About a month ago, we were still sinking in the mud right off the boardwalks. Every day, the temperature dropped a few degrees, the ground grew a little stiffer, and the boardwalks became frostier.
I was like a little kid, antsy and excited for the first snowflake to fall. When it finally did, lots of other snowflakes followed it down to Newtok. Kimberly and I ran outside to catch them on our tongues and slide across the slick boardwalks. It was only October, and the Natives say that it hasn’t snowed this early in many years. Just a couple weeks later, we had our first blizzard! The storm threw open our front door and filled the arctic room with snow; the silver sky whirled and howled all night long. After this first blizzard, I was introduced to snow drifts—large collections of snow that make little mountains of the frozen white powder, perfect for jumping into and acting like a little kid!
Kim and I took a walk to the river, where the water had begun clinging to itself, forming massive ice chunks that float down the river like little glaciers. In the next few days, we got the news of another blizzard being concocted in the bellies of a billion snow clouds. I was in the hallway at the school, opening the window to feel the freezing air and to revel at a little frozen pond, and Grant walked by and said, “The weather’s showing off for you, Audrey!” Kim’s first year here, there wasn’t a single blizzard until after the Christmas break. Considering everything I’ve gotten to see, taste, and do here in such a short time that could have just as easily been impossible, Kimberly has deemed me the luckiest person in the world. Maybe that’s an exaggeration, but that’s how blessed I feel right now. And I’m so unbelievably thankful for it all.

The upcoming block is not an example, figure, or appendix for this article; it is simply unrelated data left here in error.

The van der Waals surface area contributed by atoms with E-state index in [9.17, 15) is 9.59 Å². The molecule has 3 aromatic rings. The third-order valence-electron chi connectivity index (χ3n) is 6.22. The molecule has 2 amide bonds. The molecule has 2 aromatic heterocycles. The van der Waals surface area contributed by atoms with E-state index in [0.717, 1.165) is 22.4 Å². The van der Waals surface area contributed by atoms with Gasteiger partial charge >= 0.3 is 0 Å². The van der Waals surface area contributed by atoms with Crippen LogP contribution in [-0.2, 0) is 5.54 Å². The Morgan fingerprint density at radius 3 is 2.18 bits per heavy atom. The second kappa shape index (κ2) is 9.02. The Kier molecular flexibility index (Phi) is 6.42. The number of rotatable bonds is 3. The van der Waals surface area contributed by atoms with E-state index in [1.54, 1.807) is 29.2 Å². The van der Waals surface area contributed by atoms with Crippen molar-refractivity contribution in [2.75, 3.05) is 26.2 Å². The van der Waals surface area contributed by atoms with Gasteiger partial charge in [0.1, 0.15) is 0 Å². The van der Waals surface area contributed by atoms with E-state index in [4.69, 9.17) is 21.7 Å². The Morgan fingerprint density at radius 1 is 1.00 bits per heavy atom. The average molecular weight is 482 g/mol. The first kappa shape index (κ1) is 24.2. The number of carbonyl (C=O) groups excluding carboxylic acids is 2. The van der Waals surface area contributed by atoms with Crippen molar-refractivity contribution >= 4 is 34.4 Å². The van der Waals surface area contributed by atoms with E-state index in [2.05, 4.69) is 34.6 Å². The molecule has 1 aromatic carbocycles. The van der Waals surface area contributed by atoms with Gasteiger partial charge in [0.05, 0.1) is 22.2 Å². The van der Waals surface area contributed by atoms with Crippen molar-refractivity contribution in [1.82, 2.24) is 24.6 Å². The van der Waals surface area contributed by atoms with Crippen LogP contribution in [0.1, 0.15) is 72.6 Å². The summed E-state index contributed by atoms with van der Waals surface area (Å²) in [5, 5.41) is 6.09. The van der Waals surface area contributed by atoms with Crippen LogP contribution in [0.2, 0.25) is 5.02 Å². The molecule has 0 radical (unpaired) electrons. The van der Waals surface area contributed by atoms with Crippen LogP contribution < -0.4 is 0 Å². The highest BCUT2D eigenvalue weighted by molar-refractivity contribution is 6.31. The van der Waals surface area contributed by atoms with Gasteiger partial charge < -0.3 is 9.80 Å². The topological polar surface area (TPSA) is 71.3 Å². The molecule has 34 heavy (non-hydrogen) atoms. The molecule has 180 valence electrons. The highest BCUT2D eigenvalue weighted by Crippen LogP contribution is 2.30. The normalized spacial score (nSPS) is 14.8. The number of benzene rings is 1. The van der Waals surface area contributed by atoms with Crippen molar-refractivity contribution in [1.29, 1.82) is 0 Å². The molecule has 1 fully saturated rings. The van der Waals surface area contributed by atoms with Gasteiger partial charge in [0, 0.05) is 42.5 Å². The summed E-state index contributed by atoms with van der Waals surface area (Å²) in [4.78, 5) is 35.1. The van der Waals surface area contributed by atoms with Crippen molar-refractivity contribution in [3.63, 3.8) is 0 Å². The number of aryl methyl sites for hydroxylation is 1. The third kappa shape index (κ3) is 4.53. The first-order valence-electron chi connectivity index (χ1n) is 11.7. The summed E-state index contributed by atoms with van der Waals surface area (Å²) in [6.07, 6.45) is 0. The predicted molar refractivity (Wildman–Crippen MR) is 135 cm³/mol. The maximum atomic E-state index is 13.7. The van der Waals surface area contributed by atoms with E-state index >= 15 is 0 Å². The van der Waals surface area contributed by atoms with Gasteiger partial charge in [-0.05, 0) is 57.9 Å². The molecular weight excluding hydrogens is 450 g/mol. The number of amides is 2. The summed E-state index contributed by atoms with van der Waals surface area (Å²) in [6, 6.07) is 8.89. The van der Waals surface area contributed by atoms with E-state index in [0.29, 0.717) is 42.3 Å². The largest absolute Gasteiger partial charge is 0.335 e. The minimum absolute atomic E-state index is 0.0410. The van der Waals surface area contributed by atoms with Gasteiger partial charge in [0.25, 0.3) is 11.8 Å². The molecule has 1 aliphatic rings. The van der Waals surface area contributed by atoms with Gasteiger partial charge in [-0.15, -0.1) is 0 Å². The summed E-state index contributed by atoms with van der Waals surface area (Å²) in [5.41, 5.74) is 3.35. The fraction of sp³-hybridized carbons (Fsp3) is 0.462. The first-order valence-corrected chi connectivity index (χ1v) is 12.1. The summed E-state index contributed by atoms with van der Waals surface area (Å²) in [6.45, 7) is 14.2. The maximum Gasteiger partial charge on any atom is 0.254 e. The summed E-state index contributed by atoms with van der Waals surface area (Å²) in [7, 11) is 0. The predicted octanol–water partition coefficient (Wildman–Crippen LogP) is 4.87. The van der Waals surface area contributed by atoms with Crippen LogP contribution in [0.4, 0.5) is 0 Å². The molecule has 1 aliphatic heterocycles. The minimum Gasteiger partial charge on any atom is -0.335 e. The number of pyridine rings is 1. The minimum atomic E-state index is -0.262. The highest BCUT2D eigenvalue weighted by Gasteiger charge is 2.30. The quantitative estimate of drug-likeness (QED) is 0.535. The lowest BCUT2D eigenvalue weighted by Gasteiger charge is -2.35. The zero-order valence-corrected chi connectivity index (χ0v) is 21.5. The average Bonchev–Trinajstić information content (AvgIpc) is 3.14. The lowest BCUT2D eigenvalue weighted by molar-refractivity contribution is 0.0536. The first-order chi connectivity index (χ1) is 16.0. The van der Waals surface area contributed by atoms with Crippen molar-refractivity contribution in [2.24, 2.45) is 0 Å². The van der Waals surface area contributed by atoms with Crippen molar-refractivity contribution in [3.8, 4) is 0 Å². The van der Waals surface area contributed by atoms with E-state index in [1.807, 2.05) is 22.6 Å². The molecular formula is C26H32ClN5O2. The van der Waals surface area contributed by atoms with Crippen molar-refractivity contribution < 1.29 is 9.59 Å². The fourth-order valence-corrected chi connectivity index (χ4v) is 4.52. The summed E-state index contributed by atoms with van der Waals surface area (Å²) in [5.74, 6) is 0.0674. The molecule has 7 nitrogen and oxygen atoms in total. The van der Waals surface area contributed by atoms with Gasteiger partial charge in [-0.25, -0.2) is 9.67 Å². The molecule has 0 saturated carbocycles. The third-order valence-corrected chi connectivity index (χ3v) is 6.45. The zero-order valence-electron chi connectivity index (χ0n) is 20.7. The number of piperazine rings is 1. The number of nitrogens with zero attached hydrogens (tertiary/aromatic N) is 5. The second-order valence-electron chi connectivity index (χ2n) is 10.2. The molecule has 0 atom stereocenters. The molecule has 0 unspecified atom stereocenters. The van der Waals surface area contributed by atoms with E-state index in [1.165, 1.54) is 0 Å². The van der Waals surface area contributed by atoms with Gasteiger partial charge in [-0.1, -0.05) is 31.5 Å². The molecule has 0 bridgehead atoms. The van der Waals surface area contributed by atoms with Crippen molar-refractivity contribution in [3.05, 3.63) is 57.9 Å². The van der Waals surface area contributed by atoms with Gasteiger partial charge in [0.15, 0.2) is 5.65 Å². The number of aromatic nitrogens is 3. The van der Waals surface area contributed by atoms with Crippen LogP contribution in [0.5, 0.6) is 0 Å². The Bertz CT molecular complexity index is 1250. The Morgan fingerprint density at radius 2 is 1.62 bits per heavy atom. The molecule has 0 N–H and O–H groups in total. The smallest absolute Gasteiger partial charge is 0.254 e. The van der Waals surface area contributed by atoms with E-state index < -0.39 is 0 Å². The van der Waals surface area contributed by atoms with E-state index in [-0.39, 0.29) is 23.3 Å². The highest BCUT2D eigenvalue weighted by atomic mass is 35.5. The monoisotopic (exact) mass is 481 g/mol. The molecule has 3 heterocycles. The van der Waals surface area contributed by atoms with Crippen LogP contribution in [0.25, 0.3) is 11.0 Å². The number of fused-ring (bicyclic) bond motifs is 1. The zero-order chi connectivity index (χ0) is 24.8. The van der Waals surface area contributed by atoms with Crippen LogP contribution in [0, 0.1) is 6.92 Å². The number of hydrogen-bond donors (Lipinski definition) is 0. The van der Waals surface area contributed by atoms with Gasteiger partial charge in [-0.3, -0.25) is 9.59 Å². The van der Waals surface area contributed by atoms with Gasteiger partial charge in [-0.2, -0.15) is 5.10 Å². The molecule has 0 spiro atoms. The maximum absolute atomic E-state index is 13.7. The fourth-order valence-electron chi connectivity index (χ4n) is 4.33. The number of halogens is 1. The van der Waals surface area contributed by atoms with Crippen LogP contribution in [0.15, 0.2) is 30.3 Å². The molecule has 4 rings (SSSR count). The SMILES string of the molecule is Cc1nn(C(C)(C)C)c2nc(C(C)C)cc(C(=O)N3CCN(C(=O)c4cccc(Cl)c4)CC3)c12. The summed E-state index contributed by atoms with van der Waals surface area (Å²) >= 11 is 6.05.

The huge blizzard hit suddenly and fiercely; with hurricane-force winds up to 65 mph and the Bering Sea’s swells reaching 35 feet, this storm turned out to be one of the worst storms in the area since the 1970s. Just standing outside in the cyclone of subzero wind and snow was a workout—holding yourself up against the forceful blows, putting all your weight into each step just to walk in the right direction. We live on the side of the village nearest the river, and since the chilly water exceeded its banks and began to flood the village, the gusts of winds became stronger and stronger as the river moved closer. Our entire house shook with each gale, and our window buckled and creaked. Many of the Natives around us evacuated to the school for night to be on higher ground in case the flood reached their doorstep. Other nearby river-side villages evacuated every single person into their schools, where families slept on the gym floor, in the library, or in the hallways. Those little glaciers that Kim and I saw just a few days before floated their way right up behind some of the houses, daring the storm to shove them further into the village.